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Piano & Keyboard Buying Guide


The cheapest and easiest "instrument" to start with, keyboards are relatively inexpensive and easily acquired at big box stores or online. Keyboards make it affordable for students to begin playing without making a big commitment. Most keyboards come with 61 keys, however you can find them with 76 keys.  If you are buying a keyboard, expect to spend from $100.00 or more for 61 keys, and $200.00 or more for 76 keys.

Electric Pianos

Unlike keyboards, digital pianos comes with a full size 88 keyboard and have weighted or semi weighted keys. These instruments are recommended over keyboards because they allow students to develop much better technique due to the more realistic feel and weight of the keys. The keys tend to respond much better to subtle touch, training the student to use the hand and finger technique taught by the teacher. The results are a much more expressive and polished sounding player. These instruments are becoming cheaper in price and can be hard for just a little more than a keyboard in many cases. Digital pianos start around $300.00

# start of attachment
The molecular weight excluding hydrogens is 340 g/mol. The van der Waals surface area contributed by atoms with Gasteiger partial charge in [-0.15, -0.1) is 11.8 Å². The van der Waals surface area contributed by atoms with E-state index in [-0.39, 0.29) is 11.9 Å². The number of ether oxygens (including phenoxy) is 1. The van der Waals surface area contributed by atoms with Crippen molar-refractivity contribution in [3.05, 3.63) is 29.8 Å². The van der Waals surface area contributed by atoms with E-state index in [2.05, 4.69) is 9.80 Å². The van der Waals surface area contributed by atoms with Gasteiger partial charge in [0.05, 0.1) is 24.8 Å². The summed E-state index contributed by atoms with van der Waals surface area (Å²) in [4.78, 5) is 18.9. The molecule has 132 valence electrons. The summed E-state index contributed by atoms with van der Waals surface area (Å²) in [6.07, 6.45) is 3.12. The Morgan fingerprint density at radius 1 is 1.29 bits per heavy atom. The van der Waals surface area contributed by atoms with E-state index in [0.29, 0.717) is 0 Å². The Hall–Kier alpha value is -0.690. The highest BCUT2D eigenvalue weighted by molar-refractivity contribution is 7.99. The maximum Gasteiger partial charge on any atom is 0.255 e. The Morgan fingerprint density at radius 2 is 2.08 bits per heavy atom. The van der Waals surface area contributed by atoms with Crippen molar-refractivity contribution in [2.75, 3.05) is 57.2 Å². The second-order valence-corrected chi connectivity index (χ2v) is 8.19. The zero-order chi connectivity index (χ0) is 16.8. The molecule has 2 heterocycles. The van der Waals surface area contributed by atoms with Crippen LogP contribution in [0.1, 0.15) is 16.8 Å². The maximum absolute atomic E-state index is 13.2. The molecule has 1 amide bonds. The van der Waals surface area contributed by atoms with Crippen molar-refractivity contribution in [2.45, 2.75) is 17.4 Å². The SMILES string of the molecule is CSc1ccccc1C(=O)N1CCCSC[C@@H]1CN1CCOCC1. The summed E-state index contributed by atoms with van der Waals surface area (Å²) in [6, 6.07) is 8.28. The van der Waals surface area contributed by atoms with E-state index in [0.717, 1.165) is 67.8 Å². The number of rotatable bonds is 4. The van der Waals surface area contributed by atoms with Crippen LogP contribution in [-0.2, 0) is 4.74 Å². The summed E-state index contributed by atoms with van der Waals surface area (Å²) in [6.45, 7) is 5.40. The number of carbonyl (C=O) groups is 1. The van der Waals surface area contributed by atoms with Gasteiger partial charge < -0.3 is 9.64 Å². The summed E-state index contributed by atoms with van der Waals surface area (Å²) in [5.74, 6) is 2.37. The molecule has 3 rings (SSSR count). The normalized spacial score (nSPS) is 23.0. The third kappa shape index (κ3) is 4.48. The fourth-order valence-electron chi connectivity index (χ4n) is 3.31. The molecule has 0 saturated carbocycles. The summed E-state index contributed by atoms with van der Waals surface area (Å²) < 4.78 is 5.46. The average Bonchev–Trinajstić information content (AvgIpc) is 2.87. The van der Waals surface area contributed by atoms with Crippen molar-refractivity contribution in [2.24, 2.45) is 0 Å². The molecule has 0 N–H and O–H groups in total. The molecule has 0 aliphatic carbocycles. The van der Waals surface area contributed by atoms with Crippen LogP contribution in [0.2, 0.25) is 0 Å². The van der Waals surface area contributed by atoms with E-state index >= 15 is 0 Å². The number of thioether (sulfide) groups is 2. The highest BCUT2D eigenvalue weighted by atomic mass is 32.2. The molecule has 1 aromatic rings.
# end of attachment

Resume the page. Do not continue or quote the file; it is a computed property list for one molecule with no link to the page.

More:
Acoustic Pianos

Nothing beats playing on the real thing: the touch and sound of a real acoustic instrument is very hard to duplicate and for long term players, a real piano is the best investment. Good used pianos can be had for as little as $300-400 if you are willing to be patient,  shop around and weed through the less desirable instruments. Because acoustic pianos are made of wood and hundreds of parts, they are subject to weather and wear and tear, so you really have to go look and listen to a piano before you buy. Pitch can be an issue, and it may take a educated ear to hear if the piano has a less than desirable sound or if it is just out of tune. Keep in mind, that while you can buy a real piano inexpensively, they will require tuning at least every two years, which can cost up to $120.00, but even with this added expense, it is best to learn on a decent piano.

Subpages (1): Pianos for Sale